Q13. “We drink because this is a pressured, unhappy society in part because people think they can and it’s desirable to control the people”

A: Not true – in part we drink because we are subconsciously conditioned to drink by the alcohol in drinks

Q14. “Wouldn’t you see AIDs or Malaria as being more deserving of public funds? Doesn’t this show warped priorities?”

A: Alcohol kills more people per year in the UK than either of these

Q15. “I’m sure there are plenty of people who’d rather a line or two of coke than a pint of ‘ale’, but I suspect that’s not what you had in mind?”

A: Each to their own – assuming the choice is not driven by addiction

Q16. “How would banning of university-linked subsidised drinking be enforced in reality?”

A: Private organisations can do what they want but not with a taxpayer subsidy via the university

Q17. “Having a lower age for frontline combat troops than for drinkers, as in the US, is illogical”

A:  Agreed – a more sensible approach would be to raise the age for combat troops

Q18. “Alcohol is already more expensive in real terms (ie. price has exceeded inflation). I think what you mean is you want it to be make it as expensive as it was in the 1950s relative to income. No thanks.”

A: Correct, that’s what I suggest and why not? An average drinker would save much more in terms of reduced health and policing costs than they would lose in extra taxation

Q19. “Could you give a reference for Point 1: current estimates of damage from alcohol. £27bn is almost incredible!”

A: To clarify – that’s the overall cost of alcohol harms. The cost of alcohol related harm to NHS is  £2.7 billion at 2006/7 prices, cost to society is £17.7 to £21.5 billion, ref. (2008) Dept of Health

 Q20. “Education regarding the costs to the taxpayer seems to be lacking. If people knew how many hundreds or thousands of pounds it cost each of us… Maybe that could form a part of the warning notices”

A: Good idea

Q21. “Reducing the licensing hours just sends people home to drink what they want or makes them drink as much as possible within the time allotted”

A: Agreed – this would only work if other outlets also closed earlier or completely

Q22. “Minimum pricing would unfairly affect the poor”

A: Many of the poor are poor because they are addicted to alcohol and tobacco – tobacco price increases have helped reduce demand so why not for alcohol?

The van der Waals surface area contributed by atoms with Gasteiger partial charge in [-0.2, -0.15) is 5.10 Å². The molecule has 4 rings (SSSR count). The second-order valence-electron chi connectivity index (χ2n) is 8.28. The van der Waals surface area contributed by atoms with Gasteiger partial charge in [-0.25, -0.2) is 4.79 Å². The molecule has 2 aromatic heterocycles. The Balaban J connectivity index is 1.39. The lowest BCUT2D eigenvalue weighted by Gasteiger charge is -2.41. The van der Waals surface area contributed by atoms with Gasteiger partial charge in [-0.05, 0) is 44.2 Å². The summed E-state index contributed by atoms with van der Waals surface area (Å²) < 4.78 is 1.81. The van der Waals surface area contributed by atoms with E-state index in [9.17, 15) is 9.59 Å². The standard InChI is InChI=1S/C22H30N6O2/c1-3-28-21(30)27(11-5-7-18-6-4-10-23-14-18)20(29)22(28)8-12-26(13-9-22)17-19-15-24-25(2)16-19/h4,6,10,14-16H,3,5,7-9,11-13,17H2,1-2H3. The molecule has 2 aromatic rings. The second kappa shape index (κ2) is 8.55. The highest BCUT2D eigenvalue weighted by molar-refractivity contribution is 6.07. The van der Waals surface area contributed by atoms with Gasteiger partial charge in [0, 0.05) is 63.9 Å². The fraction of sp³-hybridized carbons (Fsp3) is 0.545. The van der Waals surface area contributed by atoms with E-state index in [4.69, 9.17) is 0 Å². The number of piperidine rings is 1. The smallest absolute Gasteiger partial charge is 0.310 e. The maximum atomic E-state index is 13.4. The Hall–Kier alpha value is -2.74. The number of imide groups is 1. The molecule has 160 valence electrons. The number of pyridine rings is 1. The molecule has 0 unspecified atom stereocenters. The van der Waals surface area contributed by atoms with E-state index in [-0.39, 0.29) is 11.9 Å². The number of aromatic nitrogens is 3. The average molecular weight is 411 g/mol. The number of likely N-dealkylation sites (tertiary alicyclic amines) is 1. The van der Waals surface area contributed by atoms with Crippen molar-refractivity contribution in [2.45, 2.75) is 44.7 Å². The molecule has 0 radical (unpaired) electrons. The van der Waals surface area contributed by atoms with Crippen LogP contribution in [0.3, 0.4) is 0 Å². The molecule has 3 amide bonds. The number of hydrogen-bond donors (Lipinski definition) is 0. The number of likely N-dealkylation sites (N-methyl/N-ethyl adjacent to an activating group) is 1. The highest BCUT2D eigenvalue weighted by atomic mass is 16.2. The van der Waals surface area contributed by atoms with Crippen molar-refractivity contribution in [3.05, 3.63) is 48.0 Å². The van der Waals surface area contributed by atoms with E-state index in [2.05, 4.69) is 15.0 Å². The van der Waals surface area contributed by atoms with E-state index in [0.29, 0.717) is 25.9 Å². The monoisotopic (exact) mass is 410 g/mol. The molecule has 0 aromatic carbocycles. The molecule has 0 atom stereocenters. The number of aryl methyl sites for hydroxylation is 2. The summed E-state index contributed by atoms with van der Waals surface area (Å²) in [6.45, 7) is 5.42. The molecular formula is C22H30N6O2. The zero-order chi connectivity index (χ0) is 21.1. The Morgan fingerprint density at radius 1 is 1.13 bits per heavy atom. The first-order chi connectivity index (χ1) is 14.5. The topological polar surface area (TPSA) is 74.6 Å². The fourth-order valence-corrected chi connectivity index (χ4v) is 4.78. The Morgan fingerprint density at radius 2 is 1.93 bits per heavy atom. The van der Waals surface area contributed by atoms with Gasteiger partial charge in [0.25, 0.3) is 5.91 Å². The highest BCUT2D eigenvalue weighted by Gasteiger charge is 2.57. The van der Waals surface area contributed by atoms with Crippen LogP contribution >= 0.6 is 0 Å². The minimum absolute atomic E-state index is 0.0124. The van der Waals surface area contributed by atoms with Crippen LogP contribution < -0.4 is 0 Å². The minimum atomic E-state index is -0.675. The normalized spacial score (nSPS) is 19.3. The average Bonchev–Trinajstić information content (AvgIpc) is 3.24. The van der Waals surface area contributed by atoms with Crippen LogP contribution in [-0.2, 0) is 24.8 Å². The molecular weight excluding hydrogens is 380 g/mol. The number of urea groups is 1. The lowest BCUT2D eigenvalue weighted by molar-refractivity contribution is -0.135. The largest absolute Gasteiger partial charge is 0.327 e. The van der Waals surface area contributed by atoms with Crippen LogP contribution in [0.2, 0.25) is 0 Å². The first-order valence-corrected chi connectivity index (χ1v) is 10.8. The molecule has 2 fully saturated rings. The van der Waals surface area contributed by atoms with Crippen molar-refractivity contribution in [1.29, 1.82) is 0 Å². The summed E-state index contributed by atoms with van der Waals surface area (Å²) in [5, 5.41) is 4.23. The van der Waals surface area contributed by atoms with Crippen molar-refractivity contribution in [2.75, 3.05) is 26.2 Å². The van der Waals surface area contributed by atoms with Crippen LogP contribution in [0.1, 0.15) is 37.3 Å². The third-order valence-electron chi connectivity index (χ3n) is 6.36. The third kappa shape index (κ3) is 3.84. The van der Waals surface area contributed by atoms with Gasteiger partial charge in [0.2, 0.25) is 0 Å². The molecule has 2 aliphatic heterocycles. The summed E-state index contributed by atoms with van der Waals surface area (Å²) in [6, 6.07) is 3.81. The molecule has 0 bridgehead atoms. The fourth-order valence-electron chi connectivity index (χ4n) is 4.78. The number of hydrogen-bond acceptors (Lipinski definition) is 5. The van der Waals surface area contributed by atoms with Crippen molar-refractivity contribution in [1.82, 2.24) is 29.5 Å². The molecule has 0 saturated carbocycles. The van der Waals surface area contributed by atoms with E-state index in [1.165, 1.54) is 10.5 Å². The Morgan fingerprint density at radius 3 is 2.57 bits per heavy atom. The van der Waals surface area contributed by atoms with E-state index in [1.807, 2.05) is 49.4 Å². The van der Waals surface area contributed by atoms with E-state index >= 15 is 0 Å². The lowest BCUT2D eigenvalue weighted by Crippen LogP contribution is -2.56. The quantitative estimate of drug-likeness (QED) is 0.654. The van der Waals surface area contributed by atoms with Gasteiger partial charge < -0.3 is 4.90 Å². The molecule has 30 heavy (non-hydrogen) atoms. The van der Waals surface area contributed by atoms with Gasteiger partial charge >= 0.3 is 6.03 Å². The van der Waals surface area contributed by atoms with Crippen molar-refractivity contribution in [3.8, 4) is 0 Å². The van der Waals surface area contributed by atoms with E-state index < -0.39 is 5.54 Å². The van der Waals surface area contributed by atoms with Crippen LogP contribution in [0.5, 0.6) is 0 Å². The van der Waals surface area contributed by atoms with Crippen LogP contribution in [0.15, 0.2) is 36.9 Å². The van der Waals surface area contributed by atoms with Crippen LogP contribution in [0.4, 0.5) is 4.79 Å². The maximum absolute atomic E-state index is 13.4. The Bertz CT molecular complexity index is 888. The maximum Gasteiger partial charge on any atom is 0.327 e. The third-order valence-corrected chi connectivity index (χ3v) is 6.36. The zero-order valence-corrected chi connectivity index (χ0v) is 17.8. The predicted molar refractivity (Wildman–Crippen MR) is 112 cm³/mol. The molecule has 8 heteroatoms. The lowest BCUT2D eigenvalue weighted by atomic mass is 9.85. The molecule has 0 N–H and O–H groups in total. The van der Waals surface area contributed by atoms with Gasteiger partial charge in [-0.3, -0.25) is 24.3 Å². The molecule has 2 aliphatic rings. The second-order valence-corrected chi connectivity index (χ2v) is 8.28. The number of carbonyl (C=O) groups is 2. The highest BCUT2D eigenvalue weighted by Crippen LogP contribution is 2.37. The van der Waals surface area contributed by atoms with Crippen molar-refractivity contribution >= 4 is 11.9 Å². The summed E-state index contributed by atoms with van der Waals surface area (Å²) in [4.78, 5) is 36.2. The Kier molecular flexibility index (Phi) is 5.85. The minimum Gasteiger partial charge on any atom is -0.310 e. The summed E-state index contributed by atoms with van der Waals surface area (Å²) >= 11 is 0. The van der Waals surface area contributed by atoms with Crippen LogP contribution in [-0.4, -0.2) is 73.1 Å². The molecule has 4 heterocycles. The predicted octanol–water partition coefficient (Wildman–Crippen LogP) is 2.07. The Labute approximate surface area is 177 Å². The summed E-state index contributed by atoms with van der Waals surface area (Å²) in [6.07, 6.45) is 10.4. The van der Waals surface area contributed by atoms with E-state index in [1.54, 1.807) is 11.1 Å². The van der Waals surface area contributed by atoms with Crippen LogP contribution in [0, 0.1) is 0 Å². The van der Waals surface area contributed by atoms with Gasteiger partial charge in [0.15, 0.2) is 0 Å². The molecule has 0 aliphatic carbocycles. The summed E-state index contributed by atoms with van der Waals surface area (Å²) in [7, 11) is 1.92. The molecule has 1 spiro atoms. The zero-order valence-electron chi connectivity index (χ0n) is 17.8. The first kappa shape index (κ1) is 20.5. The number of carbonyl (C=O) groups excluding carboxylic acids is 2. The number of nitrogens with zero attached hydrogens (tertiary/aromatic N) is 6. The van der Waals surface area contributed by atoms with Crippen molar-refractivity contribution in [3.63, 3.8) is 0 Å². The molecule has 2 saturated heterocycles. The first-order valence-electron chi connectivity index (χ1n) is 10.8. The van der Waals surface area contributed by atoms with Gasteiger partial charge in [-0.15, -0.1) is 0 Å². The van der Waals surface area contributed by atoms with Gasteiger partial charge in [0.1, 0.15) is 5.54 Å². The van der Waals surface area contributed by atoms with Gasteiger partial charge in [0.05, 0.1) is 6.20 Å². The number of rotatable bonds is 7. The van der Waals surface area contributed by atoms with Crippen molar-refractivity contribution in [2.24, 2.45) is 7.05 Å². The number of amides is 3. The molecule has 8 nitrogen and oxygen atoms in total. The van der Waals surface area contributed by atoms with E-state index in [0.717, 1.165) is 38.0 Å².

Q23. “Your desire to make another person’s decision whether to drink alcohol for them through taxation or other means can only come as a result that you believe you have made a better decision than that someone is capable of doing themselves”

A: Not  necessarily true because alcohol has a profound impact on people’s normal decision-making processes which is a major reason that it’s so misused and causes so much harm

Q24. “The decision whether or not to engage in any activity is one of cost vs. benefit. Your analysis looks only at the costs of alcohol, not the benefits”

A: Agreed, a cost-benefit analysis is required for all drugs legal and illegal

Q25. “The mortality of a teetotaller doesn’t meet that of a drinker until the drinker is taking 60 units a week. There is plenty of evidence that the occasional couple of beers or Glass or two of wine in the evening is not just harmless, but good for you”

A: This may be due to some teetotallers being ill. The health benefits of alcohol are not proven – see Academy of Medical Science. Calling Time: The Nation’s Drinking as a Major Health Issue: Academy of Medical Sciences; 2004.

Q.26 “Banning didn’t work in the US with prohibition, why should it work now?”

A: I didn’t mention banning  but in fact, it did reduce alcohol health harms dramatically, however, the increase in social harms from crime was deemed to offset the health benefits

Q27. “You can’t have researched alcohol consumption statistics. If you had, you’d know that there isn’t a problem. Okay so we have a few thousand binge drinkers, but we have laws to deal with them. They can be arrested for their behaviour. It’s always been thus”

A: Not true – 20% of all male and 12% of female deaths 18-40 in the UK are due to alcohol. Read the report by the House of Commons Health Committee: Alcohol. London: House of Commons; 2010. Report No.: HC 151-I

Q28. “I’m going to ask a very simple question: why do we care? If someone chooses to spend their life smoking, having a beer and hates taking exercise (that about sums me up) then let them. We should know of the dangers and then be allowed to get on with it”

A: We should care because the costs of not caring fall on us all

Q29. “I’ve heard that you have shares in GlaxoSmithKline, the friendly neighbourhood pharmaceutical multinational

A: No – I bought shares from the Wellcome Trust 20 years ago when they disposed of some of their assets to raise money for medical research. These were shares in Burrows-Wellcome that then became SKB and then GSK. I have since sold them to avoid people –such as the Guardian – assuming (incorrectly) that they might influence my thinking

Q30. “There’s no evidence to suggest increased hours of availability leads to greater alcohol misuse – l stats available from the NHS and ONS suggest that since licensing hours were liberalised, binge drinking, total alcohol consumption and alcohol related harm have all declined”

A: As previously discussed, the cost of alcohol related harm to NHS is £2.7 billion at 2006/7  prices,  cost to society £17.7 to £21.5 billion.  (2008) Dept of Health
Hospital Admissions linked to alcohol subject to 65% increase over 5 years to 2008/9 (2010) Data Dept. of Health ( lape =local alcohol profile England).